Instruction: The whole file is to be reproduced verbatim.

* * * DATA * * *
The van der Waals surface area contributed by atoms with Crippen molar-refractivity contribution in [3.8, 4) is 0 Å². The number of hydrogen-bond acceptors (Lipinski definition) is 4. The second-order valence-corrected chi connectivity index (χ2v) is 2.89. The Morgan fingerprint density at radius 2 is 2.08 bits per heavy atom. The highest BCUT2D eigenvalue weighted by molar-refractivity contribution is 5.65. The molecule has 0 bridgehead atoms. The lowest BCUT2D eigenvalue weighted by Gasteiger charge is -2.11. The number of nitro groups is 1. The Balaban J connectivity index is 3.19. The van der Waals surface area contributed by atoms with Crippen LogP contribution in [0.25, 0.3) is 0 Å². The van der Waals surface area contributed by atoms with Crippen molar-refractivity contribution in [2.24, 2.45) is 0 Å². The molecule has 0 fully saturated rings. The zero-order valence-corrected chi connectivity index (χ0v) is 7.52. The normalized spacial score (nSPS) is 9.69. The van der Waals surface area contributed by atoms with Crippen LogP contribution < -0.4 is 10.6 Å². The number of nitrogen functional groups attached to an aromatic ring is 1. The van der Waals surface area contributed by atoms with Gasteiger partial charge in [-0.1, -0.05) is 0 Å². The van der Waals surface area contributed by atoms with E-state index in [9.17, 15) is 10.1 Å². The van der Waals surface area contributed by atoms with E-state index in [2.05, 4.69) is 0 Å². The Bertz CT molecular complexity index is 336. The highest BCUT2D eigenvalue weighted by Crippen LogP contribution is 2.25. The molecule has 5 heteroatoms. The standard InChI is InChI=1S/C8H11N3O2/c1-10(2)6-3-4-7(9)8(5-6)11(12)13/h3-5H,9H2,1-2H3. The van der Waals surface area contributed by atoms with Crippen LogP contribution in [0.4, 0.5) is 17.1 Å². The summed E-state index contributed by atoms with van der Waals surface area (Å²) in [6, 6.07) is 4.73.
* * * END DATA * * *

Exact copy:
The van der Waals surface area contributed by atoms with Crippen molar-refractivity contribution in [3.8, 4) is 0 Å². The number of hydrogen-bond acceptors (Lipinski definition) is 4. The second-order valence-corrected chi connectivity index (χ2v) is 2.89. The Morgan fingerprint density at radius 2 is 2.08 bits per heavy atom. The highest BCUT2D eigenvalue weighted by molar-refractivity contribution is 5.65. The molecule has 0 bridgehead atoms. The lowest BCUT2D eigenvalue weighted by Gasteiger charge is -2.11. The number of nitro groups is 1. The Balaban J connectivity index is 3.19. The van der Waals surface area contributed by atoms with Crippen LogP contribution in [0.25, 0.3) is 0 Å². The van der Waals surface area contributed by atoms with Crippen molar-refractivity contribution in [2.24, 2.45) is 0 Å². The molecule has 0 fully saturated rings. The zero-order valence-corrected chi connectivity index (χ0v) is 7.52. The normalized spacial score (nSPS) is 9.69. The van der Waals surface area contributed by atoms with Crippen LogP contribution < -0.4 is 10.6 Å². The number of nitrogen functional groups attached to an aromatic ring is 1. The van der Waals surface area contributed by atoms with Gasteiger partial charge in [-0.1, -0.05) is 0 Å². The van der Waals surface area contributed by atoms with E-state index in [9.17, 15) is 10.1 Å². The van der Waals surface area contributed by atoms with E-state index in [2.05, 4.69) is 0 Å². The Bertz CT molecular complexity index is 336. The highest BCUT2D eigenvalue weighted by Crippen LogP contribution is 2.25. The molecule has 5 heteroatoms. The standard InChI is InChI=1S/C8H11N3O2/c1-10(2)6-3-4-7(9)8(5-6)11(12)13/h3-5H,9H2,1-2H3. The van der Waals surface area contributed by atoms with Crippen LogP contribution in [0.4, 0.5) is 17.1 Å². The summed E-state index contributed by atoms with van der Waals surface area (Å²) in [6, 6.07) is 4.73.